• Stephen Carlock

Becoming a Voice Actor - Part 3, “There is a lot of voiceover work available!”

Part 3 - “There is a lot of voiceover work available!”


Yes, yes and yes!


Saying that there is just a “lot” of voiceover work available at this time is a gross understatement. To give some scope of the available work, consider the following types of voiceover projects you may run into:


TV/Radio Commercials

Corporate Education/Training

E-Learning

Audiobooks

Product Explainer videos

TV Promos

Phone Applications

Podcast Intros

Animated TV/Movie characters

IVR Phone Systems

Voicemails

Toy voices

In-store announcements

Public Service Announcements/Emergency systems


In a local sporting goods store a few days ago I was even reminded that when someone walks out of the store with an item that has an active security tag a pre-recorded human will ask them to see an associate!


The point is that voiceover work is everywhere. And while there are a lot of professional and would-be voice actors out there, the work is nowhere near being completely spoken for.


THE WHOLE TRUTH…


While there is a lot of work available, you still have to work for it, and work for it hard. It’s unlikely that you will quickly ascend the ranks of the VO world (although it does happen…https://www.youtube.com/watch?v=6N5l0sgPP5k&t=127s). You need to understand that in order to obtain work, you have to be able to present a truly compelling reason for your potential clients to select you over thousands of other talent options to deliver their message.


In order to successfully win voiceover work you must be able to do 3 things consistently:


1. Get yourself in front of clients.

2. Deliver a great performance.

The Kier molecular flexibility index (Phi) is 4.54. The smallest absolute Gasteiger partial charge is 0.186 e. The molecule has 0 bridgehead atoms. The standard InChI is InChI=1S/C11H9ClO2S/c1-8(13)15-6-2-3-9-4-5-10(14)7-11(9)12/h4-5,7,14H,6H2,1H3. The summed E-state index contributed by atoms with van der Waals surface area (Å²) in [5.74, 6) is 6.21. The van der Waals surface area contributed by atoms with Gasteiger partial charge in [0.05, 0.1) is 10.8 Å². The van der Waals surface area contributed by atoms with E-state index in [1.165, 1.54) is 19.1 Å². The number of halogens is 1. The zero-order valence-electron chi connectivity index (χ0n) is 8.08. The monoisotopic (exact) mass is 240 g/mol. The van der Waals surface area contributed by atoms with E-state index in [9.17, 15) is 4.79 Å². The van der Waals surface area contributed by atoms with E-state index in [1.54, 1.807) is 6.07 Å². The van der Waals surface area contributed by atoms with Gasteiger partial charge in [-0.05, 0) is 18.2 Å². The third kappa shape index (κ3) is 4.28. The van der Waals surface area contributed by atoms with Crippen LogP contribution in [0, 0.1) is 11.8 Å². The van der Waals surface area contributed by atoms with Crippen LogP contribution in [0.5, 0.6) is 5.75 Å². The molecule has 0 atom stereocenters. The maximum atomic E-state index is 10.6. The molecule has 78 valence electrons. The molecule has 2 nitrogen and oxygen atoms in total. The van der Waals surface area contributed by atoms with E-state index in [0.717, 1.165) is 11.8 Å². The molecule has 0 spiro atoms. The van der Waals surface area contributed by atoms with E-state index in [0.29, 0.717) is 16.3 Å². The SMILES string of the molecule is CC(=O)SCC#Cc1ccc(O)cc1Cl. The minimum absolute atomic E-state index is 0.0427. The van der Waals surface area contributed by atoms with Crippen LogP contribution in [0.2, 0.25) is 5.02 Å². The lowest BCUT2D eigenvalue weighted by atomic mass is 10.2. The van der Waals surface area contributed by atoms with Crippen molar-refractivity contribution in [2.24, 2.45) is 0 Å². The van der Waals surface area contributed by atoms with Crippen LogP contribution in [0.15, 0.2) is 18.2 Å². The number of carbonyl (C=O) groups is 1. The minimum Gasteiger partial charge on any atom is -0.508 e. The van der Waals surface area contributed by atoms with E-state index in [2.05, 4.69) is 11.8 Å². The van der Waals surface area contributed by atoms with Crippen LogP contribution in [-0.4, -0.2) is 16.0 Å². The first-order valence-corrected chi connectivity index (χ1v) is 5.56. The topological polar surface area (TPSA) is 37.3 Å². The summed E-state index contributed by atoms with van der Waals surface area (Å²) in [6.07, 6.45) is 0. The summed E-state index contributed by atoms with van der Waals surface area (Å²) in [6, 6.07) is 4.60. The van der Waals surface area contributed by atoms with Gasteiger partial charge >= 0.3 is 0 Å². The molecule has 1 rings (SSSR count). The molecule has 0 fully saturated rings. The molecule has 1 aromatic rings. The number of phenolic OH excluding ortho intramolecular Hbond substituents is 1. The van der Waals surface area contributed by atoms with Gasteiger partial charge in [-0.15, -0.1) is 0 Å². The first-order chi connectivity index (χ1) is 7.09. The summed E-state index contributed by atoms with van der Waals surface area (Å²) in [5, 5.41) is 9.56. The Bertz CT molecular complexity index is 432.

3. Produce high quality audio.


Get yourself in front of clients.


Before you can get the work you have to find the work. This topic deserves a blog post all its own, and I intend to do just that in the near future. For now, simply know that there are many options for getting in touch with clients, from cold calling, to emails, to utilizing “pay-to-play” sites such as voices.com, bodalgo.com, and even fiverr.com. We’ll revisit this soon.


Deliver a great performance!


Voice Acting is, first and foremost, acting. It is NOT simply reading. Having a nice voice and reading flawlessly and articulately does not necessarily make you an engaging voice actor. You need to be able to own scripts, and to deliver not just words from a page, but emotions from your own heart.


Many tenured voice actors suggest taking formal classes. I would agree that this is a great way to gain some skill as well as street cred! But if you can’t afford a coach you can - and should - still work to improve your skill.


If you’re strapped for cash, consider reading books to kids in local schools or libraries (you’ll receive 100% authentic feedback), narrating public domain audio books for free, or attempting to reproduce professional voiceover spots you hear. These are just a few ways to hone your craft.


Produce high quality audio.


As I mentioned in a prior blog, aiming “too cheap” on your audio gear and space can cause you to produce less than stellar audio quality. Sometimes this will be OK, such as when you are narrating public domain audiobooks for free, or working on a student project. But in many instances, this just won’t fly.


You don’t have to have professional, broadcast quality audio to get the ball rolling in this business. However, your audio quality does need to be competitive. While most people can’t tell the difference between a $200 and $500 microphone, or $20 and $90 XLR cable, you don’t want to give your potential clients any cause for concern.


Spend the time and resources you need to obtain good quality gear, even if you’re on a budget. If you produce a low quality project, expect low quality results.


I truly hope that this blog offers a helpful “reality check” for aspiring voice talent, and I welcome any questions or comments to help improve the content.


Stay tuned for next week’s blog, Part 4, “I need to have a professional VO demo!”


Cheers,

Stephen

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